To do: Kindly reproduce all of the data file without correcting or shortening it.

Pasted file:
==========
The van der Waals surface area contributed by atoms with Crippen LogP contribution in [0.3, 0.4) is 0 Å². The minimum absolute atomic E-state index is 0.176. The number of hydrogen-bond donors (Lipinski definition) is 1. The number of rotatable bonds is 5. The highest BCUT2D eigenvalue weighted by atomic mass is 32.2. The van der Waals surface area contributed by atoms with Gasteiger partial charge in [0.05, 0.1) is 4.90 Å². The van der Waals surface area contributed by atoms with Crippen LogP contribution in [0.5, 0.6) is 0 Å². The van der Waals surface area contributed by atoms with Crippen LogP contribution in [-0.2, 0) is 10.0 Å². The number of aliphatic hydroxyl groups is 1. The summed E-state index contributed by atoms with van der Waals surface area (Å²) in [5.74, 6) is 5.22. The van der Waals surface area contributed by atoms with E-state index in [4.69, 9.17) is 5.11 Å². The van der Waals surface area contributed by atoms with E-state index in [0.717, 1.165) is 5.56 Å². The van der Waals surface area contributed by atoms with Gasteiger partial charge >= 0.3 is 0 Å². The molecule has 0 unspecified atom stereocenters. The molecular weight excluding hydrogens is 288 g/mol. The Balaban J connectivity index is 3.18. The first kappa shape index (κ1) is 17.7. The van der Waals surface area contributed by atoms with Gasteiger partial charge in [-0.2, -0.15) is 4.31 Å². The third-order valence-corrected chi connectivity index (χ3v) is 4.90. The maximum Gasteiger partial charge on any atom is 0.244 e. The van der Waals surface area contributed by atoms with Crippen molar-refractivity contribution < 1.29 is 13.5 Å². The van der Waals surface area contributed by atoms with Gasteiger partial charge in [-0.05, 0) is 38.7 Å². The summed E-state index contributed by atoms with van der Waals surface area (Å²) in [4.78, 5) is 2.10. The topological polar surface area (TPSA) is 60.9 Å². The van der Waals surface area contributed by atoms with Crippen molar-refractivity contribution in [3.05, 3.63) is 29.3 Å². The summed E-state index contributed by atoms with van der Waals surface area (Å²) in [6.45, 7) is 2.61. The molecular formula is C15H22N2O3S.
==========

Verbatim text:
The van der Waals surface area contributed by atoms with Crippen LogP contribution in [0.3, 0.4) is 0 Å². The minimum absolute atomic E-state index is 0.176. The number of hydrogen-bond donors (Lipinski definition) is 1. The number of rotatable bonds is 5. The highest BCUT2D eigenvalue weighted by atomic mass is 32.2. The van der Waals surface area contributed by atoms with Gasteiger partial charge in [0.05, 0.1) is 4.90 Å². The van der Waals surface area contributed by atoms with Crippen LogP contribution in [0.5, 0.6) is 0 Å². The van der Waals surface area contributed by atoms with Crippen LogP contribution in [-0.2, 0) is 10.0 Å². The number of aliphatic hydroxyl groups is 1. The summed E-state index contributed by atoms with van der Waals surface area (Å²) in [5.74, 6) is 5.22. The van der Waals surface area contributed by atoms with E-state index in [4.69, 9.17) is 5.11 Å². The van der Waals surface area contributed by atoms with E-state index in [0.717, 1.165) is 5.56 Å². The van der Waals surface area contributed by atoms with Gasteiger partial charge >= 0.3 is 0 Å². The molecule has 0 unspecified atom stereocenters. The molecular weight excluding hydrogens is 288 g/mol. The Balaban J connectivity index is 3.18. The first kappa shape index (κ1) is 17.7. The van der Waals surface area contributed by atoms with Gasteiger partial charge in [-0.2, -0.15) is 4.31 Å². The third-order valence-corrected chi connectivity index (χ3v) is 4.90. The maximum Gasteiger partial charge on any atom is 0.244 e. The van der Waals surface area contributed by atoms with Crippen molar-refractivity contribution < 1.29 is 13.5 Å². The van der Waals surface area contributed by atoms with Gasteiger partial charge in [-0.05, 0) is 38.7 Å². The summed E-state index contributed by atoms with van der Waals surface area (Å²) in [4.78, 5) is 2.10. The topological polar surface area (TPSA) is 60.9 Å². The van der Waals surface area contributed by atoms with Crippen molar-refractivity contribution in [3.05, 3.63) is 29.3 Å². The summed E-state index contributed by atoms with van der Waals surface area (Å²) in [6.45, 7) is 2.61. The molecular formula is C15H22N2O3S.